Nominations for the position of Labour Party leader must be received by 9am Saturday and if there is only one nominee, that person's name will be made public.
If there are more than one, the names will remain secret ahead of the voting process that then has to be run by the caucus, the Labour Party announced as the party rushes to replace resigning Prime Minister Jacinda Ardern.
Nominations need the support of at least 10 percent of the caucus, which in this case is seven MPs - not including the nominee.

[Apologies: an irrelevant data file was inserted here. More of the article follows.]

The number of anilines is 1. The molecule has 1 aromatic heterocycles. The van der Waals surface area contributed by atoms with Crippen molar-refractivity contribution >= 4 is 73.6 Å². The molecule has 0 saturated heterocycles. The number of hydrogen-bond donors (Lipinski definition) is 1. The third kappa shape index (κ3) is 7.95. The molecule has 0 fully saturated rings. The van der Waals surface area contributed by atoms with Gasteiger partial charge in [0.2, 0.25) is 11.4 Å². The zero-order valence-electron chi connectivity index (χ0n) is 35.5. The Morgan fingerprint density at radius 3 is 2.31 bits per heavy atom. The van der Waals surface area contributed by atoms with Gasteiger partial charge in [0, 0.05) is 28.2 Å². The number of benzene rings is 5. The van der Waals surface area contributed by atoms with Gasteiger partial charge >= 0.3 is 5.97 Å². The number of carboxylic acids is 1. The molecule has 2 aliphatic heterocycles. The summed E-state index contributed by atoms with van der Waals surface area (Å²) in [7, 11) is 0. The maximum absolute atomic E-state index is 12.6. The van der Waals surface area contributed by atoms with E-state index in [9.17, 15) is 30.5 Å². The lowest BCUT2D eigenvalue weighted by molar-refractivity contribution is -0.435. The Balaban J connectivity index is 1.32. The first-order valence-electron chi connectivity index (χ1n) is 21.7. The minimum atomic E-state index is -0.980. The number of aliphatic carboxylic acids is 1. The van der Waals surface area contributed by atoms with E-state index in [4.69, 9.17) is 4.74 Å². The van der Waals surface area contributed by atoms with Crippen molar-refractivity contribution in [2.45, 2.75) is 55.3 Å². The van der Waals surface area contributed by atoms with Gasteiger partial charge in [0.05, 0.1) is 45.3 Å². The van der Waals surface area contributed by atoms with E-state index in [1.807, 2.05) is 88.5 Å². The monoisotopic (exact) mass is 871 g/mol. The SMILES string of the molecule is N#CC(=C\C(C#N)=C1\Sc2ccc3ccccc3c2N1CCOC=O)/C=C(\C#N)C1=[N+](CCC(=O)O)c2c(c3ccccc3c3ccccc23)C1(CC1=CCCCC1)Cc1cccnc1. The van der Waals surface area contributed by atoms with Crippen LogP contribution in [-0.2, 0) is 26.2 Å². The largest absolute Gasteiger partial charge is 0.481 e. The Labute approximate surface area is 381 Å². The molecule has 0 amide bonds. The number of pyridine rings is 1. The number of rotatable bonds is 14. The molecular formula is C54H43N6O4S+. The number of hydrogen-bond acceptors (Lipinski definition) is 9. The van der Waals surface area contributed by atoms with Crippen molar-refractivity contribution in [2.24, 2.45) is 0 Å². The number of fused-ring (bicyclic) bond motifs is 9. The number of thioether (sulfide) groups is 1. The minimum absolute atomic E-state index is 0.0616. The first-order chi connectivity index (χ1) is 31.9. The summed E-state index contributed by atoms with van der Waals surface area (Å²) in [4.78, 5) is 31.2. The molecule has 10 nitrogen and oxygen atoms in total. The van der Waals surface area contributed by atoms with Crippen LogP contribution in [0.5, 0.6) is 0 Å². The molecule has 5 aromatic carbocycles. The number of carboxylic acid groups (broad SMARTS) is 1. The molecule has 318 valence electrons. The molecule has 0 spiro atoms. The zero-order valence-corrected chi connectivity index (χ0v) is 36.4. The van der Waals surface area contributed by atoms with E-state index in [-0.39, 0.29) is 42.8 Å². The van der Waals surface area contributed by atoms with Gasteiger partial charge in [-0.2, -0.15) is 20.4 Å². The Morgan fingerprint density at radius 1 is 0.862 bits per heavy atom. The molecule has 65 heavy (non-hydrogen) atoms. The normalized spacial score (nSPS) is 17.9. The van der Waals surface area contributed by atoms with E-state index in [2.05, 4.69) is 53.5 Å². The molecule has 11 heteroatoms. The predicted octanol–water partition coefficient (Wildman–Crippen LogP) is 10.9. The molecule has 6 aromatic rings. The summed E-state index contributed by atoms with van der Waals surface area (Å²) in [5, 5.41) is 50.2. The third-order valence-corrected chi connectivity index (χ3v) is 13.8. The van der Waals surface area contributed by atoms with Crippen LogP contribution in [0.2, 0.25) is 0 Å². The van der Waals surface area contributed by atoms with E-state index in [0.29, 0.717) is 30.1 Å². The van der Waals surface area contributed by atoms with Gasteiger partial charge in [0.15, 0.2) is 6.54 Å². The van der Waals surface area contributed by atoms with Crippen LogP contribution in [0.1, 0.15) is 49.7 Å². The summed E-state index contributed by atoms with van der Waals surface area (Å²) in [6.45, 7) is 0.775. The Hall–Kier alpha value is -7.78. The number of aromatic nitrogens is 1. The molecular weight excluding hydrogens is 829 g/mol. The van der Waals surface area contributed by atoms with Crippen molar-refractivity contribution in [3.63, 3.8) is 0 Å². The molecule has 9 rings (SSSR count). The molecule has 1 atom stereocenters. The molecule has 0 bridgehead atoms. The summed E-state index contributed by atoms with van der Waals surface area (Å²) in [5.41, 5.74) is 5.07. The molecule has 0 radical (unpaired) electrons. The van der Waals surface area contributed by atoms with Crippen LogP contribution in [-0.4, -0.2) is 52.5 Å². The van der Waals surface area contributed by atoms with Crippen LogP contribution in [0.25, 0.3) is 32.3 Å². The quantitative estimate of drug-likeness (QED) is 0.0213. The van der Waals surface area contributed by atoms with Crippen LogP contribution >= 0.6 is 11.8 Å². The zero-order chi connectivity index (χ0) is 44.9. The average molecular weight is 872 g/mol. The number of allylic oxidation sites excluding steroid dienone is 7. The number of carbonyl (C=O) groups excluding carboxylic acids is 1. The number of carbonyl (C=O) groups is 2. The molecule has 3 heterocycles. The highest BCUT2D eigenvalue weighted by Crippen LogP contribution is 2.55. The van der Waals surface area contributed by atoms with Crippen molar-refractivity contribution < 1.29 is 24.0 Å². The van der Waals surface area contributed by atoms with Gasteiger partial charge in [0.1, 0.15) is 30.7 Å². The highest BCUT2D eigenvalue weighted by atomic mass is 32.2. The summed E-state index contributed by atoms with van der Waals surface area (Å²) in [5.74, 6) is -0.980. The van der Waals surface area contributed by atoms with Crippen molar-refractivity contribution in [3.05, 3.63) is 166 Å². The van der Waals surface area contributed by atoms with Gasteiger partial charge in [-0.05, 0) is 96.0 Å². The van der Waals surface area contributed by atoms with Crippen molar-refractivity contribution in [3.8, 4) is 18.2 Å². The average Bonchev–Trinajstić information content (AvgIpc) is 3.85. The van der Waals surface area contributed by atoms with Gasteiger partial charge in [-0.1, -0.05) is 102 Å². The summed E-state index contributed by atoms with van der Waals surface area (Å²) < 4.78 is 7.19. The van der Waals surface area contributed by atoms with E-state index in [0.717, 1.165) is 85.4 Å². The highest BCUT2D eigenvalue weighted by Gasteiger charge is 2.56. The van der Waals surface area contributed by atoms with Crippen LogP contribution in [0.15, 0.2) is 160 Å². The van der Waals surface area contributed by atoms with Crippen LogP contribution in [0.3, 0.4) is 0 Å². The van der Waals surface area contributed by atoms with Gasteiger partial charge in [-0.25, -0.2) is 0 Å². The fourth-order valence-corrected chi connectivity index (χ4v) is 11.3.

At the Sunday meeting at 1pm, if there is only one nominee, an endorsement by caucus is required.
Members unable to attend in person can vote by proxy.
Chief Whip Duncan Webb is the returning officer for this election.
There will be an exhaustive ballot, which means the vote will be by rounds and the lowest polling candidate will be removed at the end of each round.
Webb said this would continue until either one candidate had two-thirds of the vote or more, or there were two candidates and neither could secure two-thirds of the vote.
There are no limits on the number of votes to be taken.
Webb said because caucus had seven days from the date of resignation to reach a decision, a leader could be chosen with the support of at least 66 percent, or about two-thirds, of the caucus.
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